“We’re really getting to the point where scheduling procedures is becoming more and more difficult. Surgeons typically like to operate early and typically don’t like to stay really late, so you kind of have to compress everything into a very tight schedule,” Hansen said. “So we continue to look at sustaining and growing our surgical lines with all those pressures in terms of the number of surgeries that we’re doing.”

The conceptual design for the project began about three years ago. Plans for the enhancements were put under a microscope and refined repeatedly before getting to this point – and that was strategic, Hansen stressed. The board expects officials to keep the project on time and budget, which Hansen said it will be.

“I think our team has done a good job with that. We wanted to make sure we did it right. I believe when you do something of this magnitude we need to get it right and do it right the first time,” he said. “That involved communicating properly to all key stakeholders involved in this – physicians, staff, the board, everybody.

“We really had a lot of meetings to talk about this project, refine it and get it to where it is today because we want it to be a state-of-the-art facility that is going to last a long time and long after we’re all gone. So we really took our time to do it right and it is fiscally responsible.”

How it was executed was a crucial component. As hospital officials discussed how to proceed, they decided to remodel and expand rather than just the latter to be more cost-effective and mindful of generations to come.

“Why not just build 75,000 additional square feet of space?” Messersmith asked. “It’s actually easier to modify our current space than to put it over the OR, which at that point you limit what you can potentially do in the future. If we were to put it over the OR and there were any sort of issues down the line, you might have to shut down the OR to make those changes. It just didn’t make sense. Doing it this way is economically responsible.”

CCH will maintain regular operations throughout the renovation process, however, its leaders acknowledge there will be some frustration as everyone who works or visits the site will have to adapt to the construction going on. Bybee said they’re going to try to minimize the impact and continue to follow infection control protocol (practices used to prevent transmission of diseases that can be acquired by contact with blood, body fluids and non-intact skin, among other things).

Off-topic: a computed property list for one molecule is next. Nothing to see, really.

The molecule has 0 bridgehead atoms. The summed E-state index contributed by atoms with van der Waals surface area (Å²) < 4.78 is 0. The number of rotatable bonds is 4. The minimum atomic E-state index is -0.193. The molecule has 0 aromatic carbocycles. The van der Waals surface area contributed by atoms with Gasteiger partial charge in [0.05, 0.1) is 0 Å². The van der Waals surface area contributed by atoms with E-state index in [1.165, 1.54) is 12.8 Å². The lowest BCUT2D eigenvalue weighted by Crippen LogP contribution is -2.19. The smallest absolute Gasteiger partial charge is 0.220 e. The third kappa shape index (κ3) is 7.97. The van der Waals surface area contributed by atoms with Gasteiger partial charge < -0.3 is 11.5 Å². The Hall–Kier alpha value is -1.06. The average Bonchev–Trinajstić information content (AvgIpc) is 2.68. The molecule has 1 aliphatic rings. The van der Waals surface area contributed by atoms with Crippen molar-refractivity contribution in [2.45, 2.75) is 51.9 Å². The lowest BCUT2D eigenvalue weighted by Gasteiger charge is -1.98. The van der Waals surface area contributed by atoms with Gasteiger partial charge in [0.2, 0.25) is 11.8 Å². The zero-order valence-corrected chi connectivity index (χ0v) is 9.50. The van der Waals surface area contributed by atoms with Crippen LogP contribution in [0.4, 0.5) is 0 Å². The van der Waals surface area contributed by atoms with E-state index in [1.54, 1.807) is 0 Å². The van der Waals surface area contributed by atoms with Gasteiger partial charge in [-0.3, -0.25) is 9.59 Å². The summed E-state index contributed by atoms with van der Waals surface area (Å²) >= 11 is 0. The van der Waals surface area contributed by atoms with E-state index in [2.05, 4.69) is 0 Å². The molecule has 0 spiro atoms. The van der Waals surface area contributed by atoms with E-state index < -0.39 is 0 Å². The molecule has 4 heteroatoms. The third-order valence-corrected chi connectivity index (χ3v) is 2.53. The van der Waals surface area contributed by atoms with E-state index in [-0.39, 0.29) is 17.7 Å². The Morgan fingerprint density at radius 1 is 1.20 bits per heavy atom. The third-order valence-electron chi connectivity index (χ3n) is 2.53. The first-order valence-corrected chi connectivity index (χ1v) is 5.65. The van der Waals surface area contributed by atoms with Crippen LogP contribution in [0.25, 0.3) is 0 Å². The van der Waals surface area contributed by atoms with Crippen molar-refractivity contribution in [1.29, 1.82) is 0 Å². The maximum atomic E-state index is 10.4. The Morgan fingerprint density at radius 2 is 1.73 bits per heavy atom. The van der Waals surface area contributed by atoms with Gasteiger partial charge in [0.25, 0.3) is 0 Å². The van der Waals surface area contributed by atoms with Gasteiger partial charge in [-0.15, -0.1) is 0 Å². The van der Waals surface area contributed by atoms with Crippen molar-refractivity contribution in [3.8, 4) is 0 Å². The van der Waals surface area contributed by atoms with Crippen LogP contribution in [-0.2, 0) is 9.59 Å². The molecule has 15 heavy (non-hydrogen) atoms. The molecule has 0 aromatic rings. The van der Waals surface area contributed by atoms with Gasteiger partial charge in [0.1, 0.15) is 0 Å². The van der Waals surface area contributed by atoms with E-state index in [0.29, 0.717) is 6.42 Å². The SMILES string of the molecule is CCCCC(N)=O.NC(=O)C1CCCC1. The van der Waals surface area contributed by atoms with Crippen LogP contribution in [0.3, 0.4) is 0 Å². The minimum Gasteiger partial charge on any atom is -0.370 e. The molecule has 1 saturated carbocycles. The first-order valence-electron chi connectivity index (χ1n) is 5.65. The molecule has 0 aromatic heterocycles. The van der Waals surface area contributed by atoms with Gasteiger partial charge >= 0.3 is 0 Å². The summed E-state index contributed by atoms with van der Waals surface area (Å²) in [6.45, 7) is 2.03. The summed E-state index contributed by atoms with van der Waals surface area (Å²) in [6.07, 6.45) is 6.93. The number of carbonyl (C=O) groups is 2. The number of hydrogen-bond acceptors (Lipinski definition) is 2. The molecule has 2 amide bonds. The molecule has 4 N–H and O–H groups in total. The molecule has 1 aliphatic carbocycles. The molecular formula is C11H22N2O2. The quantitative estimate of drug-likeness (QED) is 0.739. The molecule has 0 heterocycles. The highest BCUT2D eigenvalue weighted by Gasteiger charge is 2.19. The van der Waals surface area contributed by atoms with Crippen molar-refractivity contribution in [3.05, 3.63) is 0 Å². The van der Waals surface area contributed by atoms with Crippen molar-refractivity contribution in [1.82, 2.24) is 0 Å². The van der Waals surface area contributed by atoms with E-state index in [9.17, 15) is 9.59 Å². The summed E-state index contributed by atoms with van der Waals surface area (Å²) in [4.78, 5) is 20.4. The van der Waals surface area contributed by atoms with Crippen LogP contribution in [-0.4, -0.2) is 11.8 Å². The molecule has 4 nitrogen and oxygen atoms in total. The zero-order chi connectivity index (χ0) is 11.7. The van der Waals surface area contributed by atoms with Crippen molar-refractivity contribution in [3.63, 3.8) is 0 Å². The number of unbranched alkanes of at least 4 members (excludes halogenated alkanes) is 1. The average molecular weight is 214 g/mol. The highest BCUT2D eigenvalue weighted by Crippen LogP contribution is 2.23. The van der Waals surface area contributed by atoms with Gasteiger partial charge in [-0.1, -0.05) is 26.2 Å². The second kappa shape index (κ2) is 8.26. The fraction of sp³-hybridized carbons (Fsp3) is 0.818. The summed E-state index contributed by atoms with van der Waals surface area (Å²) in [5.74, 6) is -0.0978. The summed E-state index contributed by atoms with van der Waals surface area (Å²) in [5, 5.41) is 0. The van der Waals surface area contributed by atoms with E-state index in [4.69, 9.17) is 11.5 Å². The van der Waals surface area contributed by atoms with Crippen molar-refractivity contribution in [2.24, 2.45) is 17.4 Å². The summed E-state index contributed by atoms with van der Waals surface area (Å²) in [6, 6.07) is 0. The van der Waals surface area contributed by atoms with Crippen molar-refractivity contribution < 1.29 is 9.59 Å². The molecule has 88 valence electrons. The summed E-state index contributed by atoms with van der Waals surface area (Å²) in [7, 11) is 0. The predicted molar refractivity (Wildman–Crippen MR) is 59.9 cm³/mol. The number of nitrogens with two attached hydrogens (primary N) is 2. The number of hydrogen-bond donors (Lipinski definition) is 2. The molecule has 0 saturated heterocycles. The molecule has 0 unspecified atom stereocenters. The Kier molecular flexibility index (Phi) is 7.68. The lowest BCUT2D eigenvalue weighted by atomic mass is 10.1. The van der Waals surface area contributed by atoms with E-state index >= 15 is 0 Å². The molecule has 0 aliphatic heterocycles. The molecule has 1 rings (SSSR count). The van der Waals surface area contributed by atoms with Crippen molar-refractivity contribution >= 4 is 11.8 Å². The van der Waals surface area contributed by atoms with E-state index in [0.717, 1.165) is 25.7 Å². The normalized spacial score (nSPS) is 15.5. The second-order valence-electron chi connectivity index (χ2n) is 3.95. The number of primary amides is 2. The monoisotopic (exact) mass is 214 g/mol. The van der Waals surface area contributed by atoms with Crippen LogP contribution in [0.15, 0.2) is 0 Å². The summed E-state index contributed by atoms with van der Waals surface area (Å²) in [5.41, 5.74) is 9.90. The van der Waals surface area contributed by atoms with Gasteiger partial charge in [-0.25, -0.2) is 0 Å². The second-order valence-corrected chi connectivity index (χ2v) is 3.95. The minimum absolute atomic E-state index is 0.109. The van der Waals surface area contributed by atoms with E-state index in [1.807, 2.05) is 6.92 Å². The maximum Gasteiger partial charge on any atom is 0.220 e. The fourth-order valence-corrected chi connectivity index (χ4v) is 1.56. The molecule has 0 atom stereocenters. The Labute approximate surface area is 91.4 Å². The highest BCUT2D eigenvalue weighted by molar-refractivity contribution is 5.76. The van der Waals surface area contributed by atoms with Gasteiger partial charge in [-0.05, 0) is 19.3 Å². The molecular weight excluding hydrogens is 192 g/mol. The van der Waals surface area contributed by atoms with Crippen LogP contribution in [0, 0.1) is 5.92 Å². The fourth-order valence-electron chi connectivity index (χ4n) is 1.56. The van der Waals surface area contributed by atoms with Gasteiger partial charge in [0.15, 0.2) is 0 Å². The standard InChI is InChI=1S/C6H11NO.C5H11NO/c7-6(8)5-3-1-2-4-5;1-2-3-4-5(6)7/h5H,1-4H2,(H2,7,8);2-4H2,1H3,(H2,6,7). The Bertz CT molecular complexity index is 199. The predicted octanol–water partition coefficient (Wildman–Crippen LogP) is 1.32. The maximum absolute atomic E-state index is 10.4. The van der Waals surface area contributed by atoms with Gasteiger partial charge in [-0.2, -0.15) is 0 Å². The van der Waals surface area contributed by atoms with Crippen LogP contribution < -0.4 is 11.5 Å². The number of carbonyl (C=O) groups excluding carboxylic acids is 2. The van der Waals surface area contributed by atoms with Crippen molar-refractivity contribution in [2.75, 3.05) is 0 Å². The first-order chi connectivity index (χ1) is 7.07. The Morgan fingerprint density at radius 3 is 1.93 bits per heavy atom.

Ultimately, she said, the minor construction inconveniences will be worth enduring for all the terrific benefits that will come out of the enhancements.

“We have an opportunity to look at all those different areas and see how we can improve for the patients and staff. It’s an exciting time to be here,” she said. “We have a strong commitment to our community to provide services they need so that they don’t have to go out of town. That is what has driven this expansion.

Messersmith agreed, noting that the upgrades will have no impact on the cost of day-to-day health care.

“This is an investment in our community, so good news is, because of this expansion, it allows us to do a lot of additional things but it does not impact the cost of health care in the community,” he said. “The hospital is very financially stable with help from the (CCH Foundation). It just seems like the more we do, the more synergy we gain, we figure out the more we can do. It’s about maximizing quality care for families close to home.”

Matt Lindberg is the managing editor of The Columbus Telegram. Reach him via email at matt.lindberg@lee.net.